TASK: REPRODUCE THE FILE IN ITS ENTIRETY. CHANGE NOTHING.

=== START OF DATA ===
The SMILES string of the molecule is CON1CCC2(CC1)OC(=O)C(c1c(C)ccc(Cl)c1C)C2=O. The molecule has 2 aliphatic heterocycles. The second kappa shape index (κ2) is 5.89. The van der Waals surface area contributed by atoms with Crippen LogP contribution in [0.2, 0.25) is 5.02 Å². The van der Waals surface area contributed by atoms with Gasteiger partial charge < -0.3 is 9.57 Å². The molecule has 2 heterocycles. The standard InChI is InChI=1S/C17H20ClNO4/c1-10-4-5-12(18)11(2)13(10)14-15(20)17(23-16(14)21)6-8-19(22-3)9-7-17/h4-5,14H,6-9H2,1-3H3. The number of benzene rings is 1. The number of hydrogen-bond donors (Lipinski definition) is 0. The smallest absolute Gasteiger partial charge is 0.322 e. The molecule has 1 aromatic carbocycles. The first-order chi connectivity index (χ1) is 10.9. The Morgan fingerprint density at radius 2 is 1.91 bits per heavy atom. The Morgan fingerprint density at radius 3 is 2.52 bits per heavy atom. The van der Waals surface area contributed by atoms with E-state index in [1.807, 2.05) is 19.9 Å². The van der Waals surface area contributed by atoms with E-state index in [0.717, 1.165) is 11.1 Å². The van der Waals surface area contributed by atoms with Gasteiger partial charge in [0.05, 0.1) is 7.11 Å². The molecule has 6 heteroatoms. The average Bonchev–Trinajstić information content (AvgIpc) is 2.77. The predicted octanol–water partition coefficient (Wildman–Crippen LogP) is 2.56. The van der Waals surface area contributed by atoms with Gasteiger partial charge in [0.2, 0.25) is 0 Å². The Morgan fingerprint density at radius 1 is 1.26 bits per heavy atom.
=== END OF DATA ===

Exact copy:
The SMILES string of the molecule is CON1CCC2(CC1)OC(=O)C(c1c(C)ccc(Cl)c1C)C2=O. The molecule has 2 aliphatic heterocycles. The second kappa shape index (κ2) is 5.89. The van der Waals surface area contributed by atoms with Crippen LogP contribution in [0.2, 0.25) is 5.02 Å². The van der Waals surface area contributed by atoms with Gasteiger partial charge < -0.3 is 9.57 Å². The molecule has 2 heterocycles. The standard InChI is InChI=1S/C17H20ClNO4/c1-10-4-5-12(18)11(2)13(10)14-15(20)17(23-16(14)21)6-8-19(22-3)9-7-17/h4-5,14H,6-9H2,1-3H3. The number of benzene rings is 1. The number of hydrogen-bond donors (Lipinski definition) is 0. The smallest absolute Gasteiger partial charge is 0.322 e. The molecule has 1 aromatic carbocycles. The first-order chi connectivity index (χ1) is 10.9. The Morgan fingerprint density at radius 2 is 1.91 bits per heavy atom. The Morgan fingerprint density at radius 3 is 2.52 bits per heavy atom. The van der Waals surface area contributed by atoms with E-state index in [1.807, 2.05) is 19.9 Å². The van der Waals surface area contributed by atoms with E-state index in [0.717, 1.165) is 11.1 Å². The van der Waals surface area contributed by atoms with Gasteiger partial charge in [0.05, 0.1) is 7.11 Å². The molecule has 6 heteroatoms. The average Bonchev–Trinajstić information content (AvgIpc) is 2.77. The predicted octanol–water partition coefficient (Wildman–Crippen LogP) is 2.56. The van der Waals surface area contributed by atoms with Gasteiger partial charge in [0.2, 0.25) is 0 Å². The Morgan fingerprint density at radius 1 is 1.26 bits per heavy atom.